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I am trying to extract "exactly 1 frame of every 10" frames of a video (i.e. extract 1 , leave 9 then repeat) for scientific purposes. The video is 105 frames, 3.5 seconds, 29.97fps (h.264, .mov, produced by Nikon D3100).

I have uploaded it here.

VLC

Below command should produce 10 frames, but it only produces 6 images. I tried different scene ratios and neither of them produce correct number of frames (not even near to correct).

vlc 1.mov --video-filter=scene --vout=dummy --scene-ratio=10 --scene-prefix=img- --scene-path=. vlc://quit

Would someone please tell me what is the problem?

FFmpeg

FFmpeg does not seem to have a command exactly for my purpose. Below command extracts 3 frames out of every second, but since the FPS is not exactly 30 (rather 2.97), that will not produce correct results for me.

In addition even FFmpeg does not give out correct number of frames with even this command. For 3.5 seconds of video I expect at most 10 frames, but what I get is 12 frames!

ffmpeg -i 1.mov -y -an -sameq  -r 3 -f image2 -vcodec mjpeg %03d.jpg 

How can I achieve what I want?

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BTW -sameq doesn't do what you probably think it does, and has been removed from the current version (the real ffmpeg that is, I'm not sure if it's in the Ubuntu fake ffmpeg). Use qscale instead. –  stib Apr 22 at 2:38

3 Answers 3

up vote 4 down vote accepted

You can use the select and setpts video filters in ffmpeg to do this:

ffmpeg -i input -filter:v "select=not(mod(n\,10)),setpts=N/((30000/1001)*TB)" \
-qscale:v 2 output%03d.jpg
  • This should select 1 frame out of every 10 frames.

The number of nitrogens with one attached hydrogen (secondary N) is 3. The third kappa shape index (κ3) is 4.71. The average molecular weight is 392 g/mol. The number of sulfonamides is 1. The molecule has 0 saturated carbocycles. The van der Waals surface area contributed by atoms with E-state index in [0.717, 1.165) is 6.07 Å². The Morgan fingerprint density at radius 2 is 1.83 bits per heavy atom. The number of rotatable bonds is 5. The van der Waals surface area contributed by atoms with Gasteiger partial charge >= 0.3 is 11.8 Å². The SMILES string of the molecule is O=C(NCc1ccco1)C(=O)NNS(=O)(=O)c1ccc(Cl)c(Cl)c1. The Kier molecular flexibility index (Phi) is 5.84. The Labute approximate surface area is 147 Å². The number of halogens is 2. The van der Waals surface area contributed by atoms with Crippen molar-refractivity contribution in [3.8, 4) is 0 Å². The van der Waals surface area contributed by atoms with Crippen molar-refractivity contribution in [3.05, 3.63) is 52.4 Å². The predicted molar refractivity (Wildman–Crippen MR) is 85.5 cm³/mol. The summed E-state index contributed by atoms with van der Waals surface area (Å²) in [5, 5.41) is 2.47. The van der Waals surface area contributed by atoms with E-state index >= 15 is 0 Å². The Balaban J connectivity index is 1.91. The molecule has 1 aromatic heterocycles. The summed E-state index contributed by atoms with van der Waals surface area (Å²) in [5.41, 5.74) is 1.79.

• setpts="N/((30000/1001)*TB)" is required or ffmpeg will repeat images. The value multiplied by TB should be equal to the frame rate of your input, which is, in your case, NTSC video being 30000/1001. NTSC film is 24000/1001. PAL video can simply be 25. See video rate for more examples.

  • For JPG output you can vary quality with -qscale:v. Range is 2 (best quality) to 31 (worst quality).

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Looks very interesting, but seems to require some particular version or something extra compiled-in. I get "unrecognized option '-filter:v'" with "FFmpeg version SVN-r0.5.1-4:0.5.1-1ubuntu1.3" (--enable-avfilter --enable-avfilter-lavf --enable-vdpau --enable-bzlib --enable-libgsm --enable-libschroedinger --enable-libspeex --enable-libtheora --enable-libvorbis --enable-pthreads --enable-zlib --disable-stripping --disable-vhook --enable-runtime-cpudetect --enable-gpl --enable-postproc --enable-swscale --enable-x11grab --enable-libdc1394 --enable-shared --disable-static) –  mivk Feb 19 '12 at 21:54
    
I also cannot run the command and receive the following error on ffmpeg windows N-35709-g7d531e8: [select @ 017EBB00] [Eval @ 0022DC08] Missing ')' or too many args in 'mod(n\,10))' [select @ 017EBB00] Error while parsing expression 'not(mod(n\,10))' Error initializing filter 'select' with args 'not(mod(n\,10))' Error opening filters! –  wmac Feb 20 '12 at 5:22
    
@mivk Your FFmpeg version from the Ubuntu repo does not have filtering capabilities. You will have to compile FFmpeg. –  LordNeckbeard Feb 20 '12 at 19:33